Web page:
These datasets can be transformed into interactive dashboards to create charts for anticipating product quality you can promise. You can calibrate your machines to desired quality levels, adjust work centers, and tune product lines and production processes.
Data Advances Quality Management
Quality control (QC) charts help shop floor engineers and QC engineers to identify any offset in product quality and restore stability.
A slight deviation from the standard quality product can trigger immediate inspection and requires machine recalibration. You don’t have to wait until the whole lot is produced or a significant difference is available.
Instead of solely numbers listed in spreadsheets, real-time data can help you plot graphs and charts to visualize change over a significant period.
Controlled Expenditure and Project Costs
Production data for the bill of materials (BOM) can be analyzed to know and estimate the expenses. It shows the total costs, as well as the breakup of costs for manufactured parts and bought-out parts. Secondly, shop floor engineers with inventory information, raw material availability, price comparisons, etc., can schedule the timelines accurately.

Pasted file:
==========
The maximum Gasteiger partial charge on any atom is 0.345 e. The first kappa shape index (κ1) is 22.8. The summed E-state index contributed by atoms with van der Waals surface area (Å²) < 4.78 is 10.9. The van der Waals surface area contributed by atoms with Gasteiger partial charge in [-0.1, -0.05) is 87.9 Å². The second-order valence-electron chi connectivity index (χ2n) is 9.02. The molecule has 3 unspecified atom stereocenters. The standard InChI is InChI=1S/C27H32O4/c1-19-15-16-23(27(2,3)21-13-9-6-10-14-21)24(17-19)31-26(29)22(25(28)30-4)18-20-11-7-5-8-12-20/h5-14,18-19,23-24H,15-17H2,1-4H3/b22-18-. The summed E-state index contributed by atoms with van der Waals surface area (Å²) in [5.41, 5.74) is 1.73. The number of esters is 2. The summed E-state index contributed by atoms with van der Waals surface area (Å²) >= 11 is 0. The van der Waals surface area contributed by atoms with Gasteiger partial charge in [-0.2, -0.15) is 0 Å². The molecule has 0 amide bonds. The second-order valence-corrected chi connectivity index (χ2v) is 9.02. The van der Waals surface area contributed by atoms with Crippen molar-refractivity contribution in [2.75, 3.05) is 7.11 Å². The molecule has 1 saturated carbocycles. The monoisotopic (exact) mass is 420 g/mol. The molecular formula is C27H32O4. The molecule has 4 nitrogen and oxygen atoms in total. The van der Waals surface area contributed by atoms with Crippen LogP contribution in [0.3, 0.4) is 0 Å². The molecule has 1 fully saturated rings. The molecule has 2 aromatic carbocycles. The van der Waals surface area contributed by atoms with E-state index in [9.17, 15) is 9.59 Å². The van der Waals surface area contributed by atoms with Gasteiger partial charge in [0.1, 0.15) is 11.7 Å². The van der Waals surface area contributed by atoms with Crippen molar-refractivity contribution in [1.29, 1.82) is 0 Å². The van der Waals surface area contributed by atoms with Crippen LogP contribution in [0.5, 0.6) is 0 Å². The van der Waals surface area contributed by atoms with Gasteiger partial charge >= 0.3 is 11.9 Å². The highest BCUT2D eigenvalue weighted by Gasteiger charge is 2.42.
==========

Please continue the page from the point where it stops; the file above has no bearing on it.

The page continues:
By combining these datasets, manufacturing firms gain a clear idea of the entire manufacturing value chain. The planning can be done with greater transparency to ensure data coherence eliminates disputes and inter-dependencies. Machine uptime is also scheduled accurately.
Scheduling Predictive Maintenance
Shop floor engineers and plant leaders must know about imminent equipment failure as well as OEE (overall equipment effectiveness) to prevent unplanned downtime. An unexpected machine failure with no backup stops the entire assembly line and results in heavy monetary losses.
Figure 2. Predictive maintenance helps keep the entire facility running smoothly.
When data related to machine performance is obtained over a long period, predictive analytic techniques suggest definitive patterns within. These patterns are identified by considering specific parameters, such as type of operation, uptime, number of jobs completed, and machine health deterioration over a certain period.
Shop engineers can therefore plan timely maintenance for every machine across the shop and open opportunities for machine autonomy.
Data Dashboards and Systems
Enterprise resource planning (ERP) is arguably the most extensive data source for any organization. Likewise, manufacturing execution systems (MES) give you a comprehensive insight into the company’s engineering design and product lifecycles. But these two systems independently do not necessarily provide a complete picture.
Figure 3. Dashboards and ERPs help drive real-time data. Image used courtesy of pressfoto